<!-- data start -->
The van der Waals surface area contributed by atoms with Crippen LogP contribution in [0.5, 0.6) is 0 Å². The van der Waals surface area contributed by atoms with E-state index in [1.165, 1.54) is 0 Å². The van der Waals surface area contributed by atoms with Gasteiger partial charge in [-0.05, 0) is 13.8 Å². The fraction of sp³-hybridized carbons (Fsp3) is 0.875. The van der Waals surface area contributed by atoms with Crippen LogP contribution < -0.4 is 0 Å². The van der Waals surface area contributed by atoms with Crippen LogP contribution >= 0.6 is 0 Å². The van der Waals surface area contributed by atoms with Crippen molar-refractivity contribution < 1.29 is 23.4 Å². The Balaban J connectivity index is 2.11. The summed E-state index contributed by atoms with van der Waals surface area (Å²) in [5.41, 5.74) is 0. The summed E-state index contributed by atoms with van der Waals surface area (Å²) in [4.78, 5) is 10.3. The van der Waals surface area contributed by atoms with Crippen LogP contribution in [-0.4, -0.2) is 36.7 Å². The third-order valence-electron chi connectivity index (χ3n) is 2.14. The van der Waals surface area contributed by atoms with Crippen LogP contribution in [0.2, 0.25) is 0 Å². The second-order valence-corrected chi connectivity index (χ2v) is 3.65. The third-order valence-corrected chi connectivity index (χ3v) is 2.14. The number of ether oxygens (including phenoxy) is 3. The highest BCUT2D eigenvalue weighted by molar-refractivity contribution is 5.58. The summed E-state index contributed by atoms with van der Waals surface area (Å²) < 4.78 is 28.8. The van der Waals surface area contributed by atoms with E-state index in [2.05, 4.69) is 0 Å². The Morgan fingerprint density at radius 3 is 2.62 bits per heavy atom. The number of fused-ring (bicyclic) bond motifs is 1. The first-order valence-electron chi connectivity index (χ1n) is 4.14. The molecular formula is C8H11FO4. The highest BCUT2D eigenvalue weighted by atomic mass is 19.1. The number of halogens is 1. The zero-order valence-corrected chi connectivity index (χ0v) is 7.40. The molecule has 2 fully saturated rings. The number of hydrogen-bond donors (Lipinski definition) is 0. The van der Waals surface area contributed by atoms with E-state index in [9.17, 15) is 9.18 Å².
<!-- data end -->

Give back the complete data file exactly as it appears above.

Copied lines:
The van der Waals surface area contributed by atoms with Crippen LogP contribution in [0.5, 0.6) is 0 Å². The van der Waals surface area contributed by atoms with E-state index in [1.165, 1.54) is 0 Å². The van der Waals surface area contributed by atoms with Gasteiger partial charge in [-0.05, 0) is 13.8 Å². The fraction of sp³-hybridized carbons (Fsp3) is 0.875. The van der Waals surface area contributed by atoms with Crippen LogP contribution < -0.4 is 0 Å². The van der Waals surface area contributed by atoms with Crippen LogP contribution >= 0.6 is 0 Å². The van der Waals surface area contributed by atoms with Crippen molar-refractivity contribution < 1.29 is 23.4 Å². The Balaban J connectivity index is 2.11. The summed E-state index contributed by atoms with van der Waals surface area (Å²) in [5.41, 5.74) is 0. The summed E-state index contributed by atoms with van der Waals surface area (Å²) in [4.78, 5) is 10.3. The van der Waals surface area contributed by atoms with Crippen LogP contribution in [-0.4, -0.2) is 36.7 Å². The third-order valence-electron chi connectivity index (χ3n) is 2.14. The van der Waals surface area contributed by atoms with Crippen LogP contribution in [0.2, 0.25) is 0 Å². The second-order valence-corrected chi connectivity index (χ2v) is 3.65. The third-order valence-corrected chi connectivity index (χ3v) is 2.14. The number of ether oxygens (including phenoxy) is 3. The highest BCUT2D eigenvalue weighted by molar-refractivity contribution is 5.58. The summed E-state index contributed by atoms with van der Waals surface area (Å²) < 4.78 is 28.8. The van der Waals surface area contributed by atoms with E-state index in [2.05, 4.69) is 0 Å². The Morgan fingerprint density at radius 3 is 2.62 bits per heavy atom. The number of fused-ring (bicyclic) bond motifs is 1. The first-order valence-electron chi connectivity index (χ1n) is 4.14. The molecular formula is C8H11FO4. The highest BCUT2D eigenvalue weighted by atomic mass is 19.1. The number of halogens is 1. The zero-order valence-corrected chi connectivity index (χ0v) is 7.40. The molecule has 2 fully saturated rings. The number of hydrogen-bond donors (Lipinski definition) is 0. The van der Waals surface area contributed by atoms with E-state index in [9.17, 15) is 9.18 Å².